For another thing, I don’t know how I’m going to be able to support mum during the move. This was essentially her dream home, and she’s put her heart and soul into making this place both her home, and her business (we run it as a Bed & Breakfast). So, now that it’s going to be switching hands and that she’s going to have to remove all her belongings and will pretty much be barred from entering this house ever again, this is going to be a big emotional hit for her. She told me from the day she put this house on the market that she was going to cry when the time came that she’d move out, and I really don’t know how I’m going to be able to comfort her when that day comes. It always hurts me deep when I see her in pain, and again, 12 weeks isn’t long for me to prepare myself for this!
I should probably make it clear that this isn’t the first time either of us have moved. We moved to this place some 14 years ago, essentially moving countries in the process (England to Wales) to start anew. However, in those 14 years, in one way or another, we both have grown attached to this place. I have with my routines and habits, and mum has put her heart and soul into making it hers. And, now that those attachments we’ve grown are going to be broken, I’m not sure how either of us are going to be able to cope.
Sorry for making this somewhat two questions in one (I know you have your “One Question per Letter” rule), but I guess what I’m asking in general is how can I be able to cope with this move, both dealing with my own stress and my mother’s?
Thank you for taking the time to read my letter, Papa Bear!
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Well, yes, in a sense this is more than one question, but they really are all related; they are all about the attachment to things. Buddhism teaches us that the attachment to things is the source of pain, and this is very true.
I’m familiar with what you and your mother are going through. I’ve moved several times after being attached to homes and it can be gut-wrenching. The move from my 1865 brick Michigan home to a kind of crappy apartment in Palm Springs was a huge hit on my heart. The Michigan home was a place I loved and the last place my wife and I lived together, as well as where my beloved dog Keisha spent her life and died. Moving to California was very much like moving to another country; it is culturally extremely different from the Midwest. I remember moving my stuff into the apartment. It was October, and a flight of Canada geese flew overhead, just like in Michigan, and I wept with homesickness.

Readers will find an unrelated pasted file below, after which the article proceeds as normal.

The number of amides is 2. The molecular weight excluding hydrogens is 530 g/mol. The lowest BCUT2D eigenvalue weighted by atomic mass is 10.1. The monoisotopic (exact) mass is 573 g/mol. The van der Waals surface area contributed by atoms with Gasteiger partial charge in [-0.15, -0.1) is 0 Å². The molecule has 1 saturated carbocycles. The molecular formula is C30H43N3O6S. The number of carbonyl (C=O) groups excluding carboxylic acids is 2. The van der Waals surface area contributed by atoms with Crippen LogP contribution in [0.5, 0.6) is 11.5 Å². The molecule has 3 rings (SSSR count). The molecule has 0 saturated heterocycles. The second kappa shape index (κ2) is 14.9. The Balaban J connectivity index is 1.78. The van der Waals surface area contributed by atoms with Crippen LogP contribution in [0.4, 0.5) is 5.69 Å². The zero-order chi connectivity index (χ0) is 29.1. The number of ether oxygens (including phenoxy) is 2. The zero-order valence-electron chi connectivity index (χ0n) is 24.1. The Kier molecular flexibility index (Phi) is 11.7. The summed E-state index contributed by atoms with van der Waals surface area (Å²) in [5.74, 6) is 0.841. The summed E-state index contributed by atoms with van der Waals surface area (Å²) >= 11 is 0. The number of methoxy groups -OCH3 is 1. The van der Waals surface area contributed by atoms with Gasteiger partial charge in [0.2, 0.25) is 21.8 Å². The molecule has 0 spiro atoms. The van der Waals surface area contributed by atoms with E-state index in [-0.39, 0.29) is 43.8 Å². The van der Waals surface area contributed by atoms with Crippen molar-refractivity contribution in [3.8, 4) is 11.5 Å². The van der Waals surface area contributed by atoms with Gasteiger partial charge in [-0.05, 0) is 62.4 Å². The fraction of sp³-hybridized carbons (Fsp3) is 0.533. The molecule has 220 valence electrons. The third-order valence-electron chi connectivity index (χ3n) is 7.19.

But I got over it. And now I love my new home and have absolutely NO desire to return to Michigan, believe me.
Humans love the familiar because it is comforting. Familiar surroundings and routines give us a base of stability in a chaotic world. Big life changes like the one you are going through, too, are especially challenging when you are autistic.
Let’s address you first, and your new little house. The first thing I would suggest is to try and transfer as many familiar things to your new home as possible. Also, try and arrange it as close as possible to how you have it in your current home. The more familiar objects in your house the better. Right now, I bet, when you looked at the new house and decided to buy it, it didn’t look anything like your house now, and this might have made you a little anxious. Try to imagine it with your stuff in it. Picture this every day until you move there. Figuring out exactly where to put chairs, photographs, tchotchkes, and so on. You might try taking a paper and pencil, drawing out the floor plan, and writing in where you want things. A good mental exercise that could calm you. Keep in mind not only the objects, but also the paths they create when you walk between them. Try to make these paths similar to the current ones (although the multiple floor pathway is not an option). It won’t be exactly the same, of course. But you can make it similar. Paint the walls a similar color. Even put in light fixtures and light switch plates that match the current home.
As for your mother, I’m guessing she is doing this move for financial reasons? Or perhaps the current home is just getting too much to maintain. Remind her, please, that the house is a home not because of its walls and windows and doors but because of who lives there. I’m reading between the lines here, but is this may be more about your moving out and her being alone than the house itself?
I’m not sure where your and your mom’s new homes are, but hopefully they are not too far apart that you can’t visit her. I know you are concerned about your mom and being there for her, so try to be there for her. During the move and soon after, you should visit often, but over time it would be healthier to gradually make the visits a little less often. Let her transition into this new phase of life slowly as you transition into yours.
For both you and your mom, focus on the positive aspects of this new phase in your lives. For you, this will be more independence and more self-confidence; for her, it will hopefully be less stress and a more peaceful, simpler life. Also, keep in mind you still have each other in your lives; that won’t change.
Life is about change. Change can be scary and nerve-wracking, but eventually we adjust to the new circumstances, which will, hopefully, make us stronger.